Online or Offline

Online or Offline

How do you lead your family?

Facebook, Twitter, Pinterest, Snapchat, Instagram, emojis, email, text, Messenger – In this day and time, our dependency on technology is at an all-time high. There is an app for everything and it is so easy for our lives to become an open book for the world to see.  Everywhere you look someone has a face in their phone…sometimes it’s even us or our family members.  So, how much is too much?  What’s the good, the bad, and the ugly with online activity and how does it affect the way you lead your family?

The Good

  • The internet is a wealth of knowledge.  You can find out answers to almost any question within seconds. 
  • It connects us with loved ones through video, social media, and chat.  With just a touch of a screen we can see loved ones around the world!
  • It provides us ability to be flexible with work opportunities
  • It expands our retail purchasing options
  • It is available 24/7/365!

The Bad

  • It can be a time waster
  • It can be a source of inaccurate information
  • It can cause distracted driving
  • It can be used as a replacement for quality family time
  • It is available 24/7/365!

The Ugly

  • It can cause people to create a false sense of reality – especially on social media
  • It gives some people the over confidence to say things that can be hurtful and damaging to others
  • It can cause temptation to partake in sinful activities
  • It can become an addiction
  • It is available 24/7/365!

These examples are just a sampling of the hundreds of reasons that could be added to the lists.  It can be overwhelming.  Sometimes to the point of just wanting to shut it all down and go back to the “stone age” when we had to go to the library or read the newspaper to learn what was going on in the world around us.  We didn’t have information at the touch of a screen.  Now, with information available to us 24/7/365, how do we manage that and prevent ourselves and our families from going into information overload and potential internet addiction?  Let’s first begin by seeking Scriptural guidance.  Does the Bible give us any advice on this issue?  Of course it does!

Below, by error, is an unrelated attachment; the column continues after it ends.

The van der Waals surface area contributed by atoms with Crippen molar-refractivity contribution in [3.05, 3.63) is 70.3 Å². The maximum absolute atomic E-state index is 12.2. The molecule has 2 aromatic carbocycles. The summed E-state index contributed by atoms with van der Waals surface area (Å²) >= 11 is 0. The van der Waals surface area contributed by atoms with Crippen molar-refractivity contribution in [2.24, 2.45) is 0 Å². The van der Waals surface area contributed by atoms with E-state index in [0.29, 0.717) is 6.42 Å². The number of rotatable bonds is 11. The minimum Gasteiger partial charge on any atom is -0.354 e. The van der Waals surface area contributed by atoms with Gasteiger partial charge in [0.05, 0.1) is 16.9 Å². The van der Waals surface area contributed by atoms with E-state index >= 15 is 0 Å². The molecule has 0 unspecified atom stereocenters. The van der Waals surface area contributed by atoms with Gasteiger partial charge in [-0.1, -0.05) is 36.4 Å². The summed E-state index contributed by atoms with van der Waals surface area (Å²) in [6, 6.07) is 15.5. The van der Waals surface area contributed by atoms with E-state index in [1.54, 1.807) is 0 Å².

In Lev. 26:1 we read, “You shall not make for yourselves idols, nor shall you set up for yourselves an image or a sacred pillar, nor shall you place a figured stone in your land to bow down to it; for I am the LORD your God.” The internet can easily become an idol.  If we put more importance on the internet, social media, and staying connected with the world than we do staying connected to God and His Word then it becomes an idol.  This can be things like:

  • Using our phones during mealtime or while eating out
  • Using technology as a babysitter when we should be spending time with our children
  • Spending more time each day focused on technology for entertainment (social media, mindless browsing, etc.) than we do focused on God and His Word and in prayer
  • Seeking the internet before we seek God
  • Exhibiting more anxiety when we leave our phone at home than when we leave our Bible at home

If you find some of this hitting home, you are not alone.  Here are some suggestions to help you find that online/offline balance and lead your family like Jesus:

  • Revive your Bible study and prayer time – this is #1!
  • Set timers to limit yourself to a minimal amount of online time each day – this will also set a great example for your children
  • Limit your children’s online time – this may require you to provide some additional activities for them but, in the long run, it will be worth it
  • Have family dinners – everyone at the table for some verbal conversation
  • Have family game night – pull out the Uno cards and the board games
  • Get outside – take a walk – create an adventure

This world of technology is not going to go away so we must figure out how to embrace it but not let it control us. 

 

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Kim Rider

Kim is an independent IT project consultant with Lead Like Jesus, with nearly two decades of IT experience, including help desk, network support, project manager, and director of IT. She also enjoys communications, and writes as a hobby.  She received her dual Bachelor’s of Arts degrees in Computer Information Systems and Business Administration from Piedmont College in Demorest, GA.

 

Kim and her husband live in Northeast Georgia with their two children and grandson.  She serves on the production team at her church and enjoys playing golf, running, and hiking in the North Georgia mountains.